In advance of Friday’s special meeting, convened by the U.N. Food and Agriculture Organization (FAO), CNN examines the current state of food security around the world and the outlook over the next few years.
Environment and Climate Change
The U.N. Food and Agriculture Organization (FAO) “has called a special meeting on the recent spike in food prices, responding to fears of a repeat of the shortages that led to riots in parts of the world two years ago,” the Associated Press reports. The inter-governmental committee on grains will meet on Sept. 24, most likely in Rome, according to FAO spokesperson Christopher Matthews. “He said a large number of member countries had expressed concern about a possible repeat of the 2008 food crisis,” the AP reports (9/3).
Science Academies Issue Statements To Inform G8 Leaders On Water, Energy, Resiliency To Natural Disasters
“Scientists from 15 countries are calling for a better political response to the provision of water and energy to meet the challenge of feeding a world of nine billion people within 30 years,” Reuters reports. The leaders of “some of the world’s leading science academies” issued several statements on Thursday “ahead of the G8 summit in the United States” as “part of the annual lobbying effort aimed at focusing the attention of world leaders on issues the scientific community regards as crucial,” the news agency writes (Wickham, 5/11).
Speaking at an economic forum in Madrid, Spain, “[t]he head of the U.N. Food and Agriculture Organization [FAO], Jose Graziano da Silva, warned Thursday of a major funding gap for activities in the Sahel and the Horn of Africa,” Agence France-Presse reports. “He added that boosting food security entailed combining emergency action with support for family farming and smallholder production, as well as promoting long term development and reducing vulnerability to extreme events, like drought,” the news agency writes (5/10). According to the U.N. News Centre, Graziano da Silva also called for the involvement of “civil society, private enterprise, international agencies, and the governments of developing and developed countries” to help fight chronic hunger and malnutrition — which affects one of every seven people in the world — because it “is a challenge too great for FAO or any government to overcome alone” (5/10).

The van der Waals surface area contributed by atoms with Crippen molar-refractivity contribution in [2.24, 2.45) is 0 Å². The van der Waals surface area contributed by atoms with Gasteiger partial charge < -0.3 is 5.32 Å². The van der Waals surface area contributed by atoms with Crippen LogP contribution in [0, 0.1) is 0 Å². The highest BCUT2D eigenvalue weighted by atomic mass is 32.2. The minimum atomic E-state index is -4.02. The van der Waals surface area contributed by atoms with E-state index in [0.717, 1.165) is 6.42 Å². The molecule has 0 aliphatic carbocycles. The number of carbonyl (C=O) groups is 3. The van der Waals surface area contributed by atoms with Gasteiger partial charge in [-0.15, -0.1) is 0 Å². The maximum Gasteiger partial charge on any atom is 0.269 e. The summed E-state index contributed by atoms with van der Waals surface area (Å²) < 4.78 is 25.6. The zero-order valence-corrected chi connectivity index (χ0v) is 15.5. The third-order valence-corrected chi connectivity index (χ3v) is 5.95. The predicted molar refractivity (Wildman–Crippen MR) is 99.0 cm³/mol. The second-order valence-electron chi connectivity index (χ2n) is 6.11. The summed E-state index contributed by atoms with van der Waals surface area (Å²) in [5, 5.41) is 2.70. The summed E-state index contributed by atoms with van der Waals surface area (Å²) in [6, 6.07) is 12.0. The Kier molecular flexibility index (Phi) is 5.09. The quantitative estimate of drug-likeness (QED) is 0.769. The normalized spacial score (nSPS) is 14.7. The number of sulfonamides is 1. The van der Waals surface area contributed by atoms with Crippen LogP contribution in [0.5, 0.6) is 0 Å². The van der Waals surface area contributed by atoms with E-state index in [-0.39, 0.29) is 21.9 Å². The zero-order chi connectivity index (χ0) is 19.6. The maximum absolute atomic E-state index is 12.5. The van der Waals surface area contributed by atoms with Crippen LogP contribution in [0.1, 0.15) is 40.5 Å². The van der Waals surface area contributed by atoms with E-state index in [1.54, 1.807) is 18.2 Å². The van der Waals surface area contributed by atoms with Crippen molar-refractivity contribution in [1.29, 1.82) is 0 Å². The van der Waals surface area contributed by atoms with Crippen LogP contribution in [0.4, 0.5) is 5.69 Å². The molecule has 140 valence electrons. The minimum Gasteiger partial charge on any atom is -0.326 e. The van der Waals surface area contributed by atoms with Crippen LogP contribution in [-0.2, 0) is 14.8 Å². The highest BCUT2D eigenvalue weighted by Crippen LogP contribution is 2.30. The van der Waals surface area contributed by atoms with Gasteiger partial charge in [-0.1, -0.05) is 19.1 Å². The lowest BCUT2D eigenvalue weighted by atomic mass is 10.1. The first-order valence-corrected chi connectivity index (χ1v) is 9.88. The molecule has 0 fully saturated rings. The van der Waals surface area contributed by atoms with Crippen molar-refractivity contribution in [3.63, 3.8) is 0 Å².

Blogs Address Food Security, African Agriculture In Anticipation Of High-Level Meetings In Washington
Several blogs recently have published posts in anticipation of a symposium on food security taking place in Washington on Friday, at which President Barack Obama is expected to speak, and the G8 summit at Camp David in Maryland on Friday and Saturday, both of which will focus on food security and agriculture in Africa.
Obama To Announce New Initiative Aimed At Boosting African Agriculture In Advance Of G8 Summit This Weekend
On Friday, President Barack Obama is expected to announce “new investments in African agriculture in a speech in Washington … as a precursor to the weekend Group of Eight [G8] summit at Camp David, Maryland,” Bloomberg Businessweek reports (Bjerga, 5/18). “The president is scheduled to speak to African leaders at a summit on food security Friday,” VOA News writes, adding, “[The] new initiative is expected to target 50 million food-insecure people by boosting agricultural investments” (5/17). According to NPR’s “Morning Edition,” “The leaders of Tanzania, Ethiopia, and Ghana are among those in Washington to launch the new food security initiative, which [USAID Administrator Rajiv Shah] says will include several billion dollars in investments from private companies” (Kelemen, 5/18). “We are never going to end hunger in Africa without private investment,” Shah said, the New York Times writes (Strom, 5/17).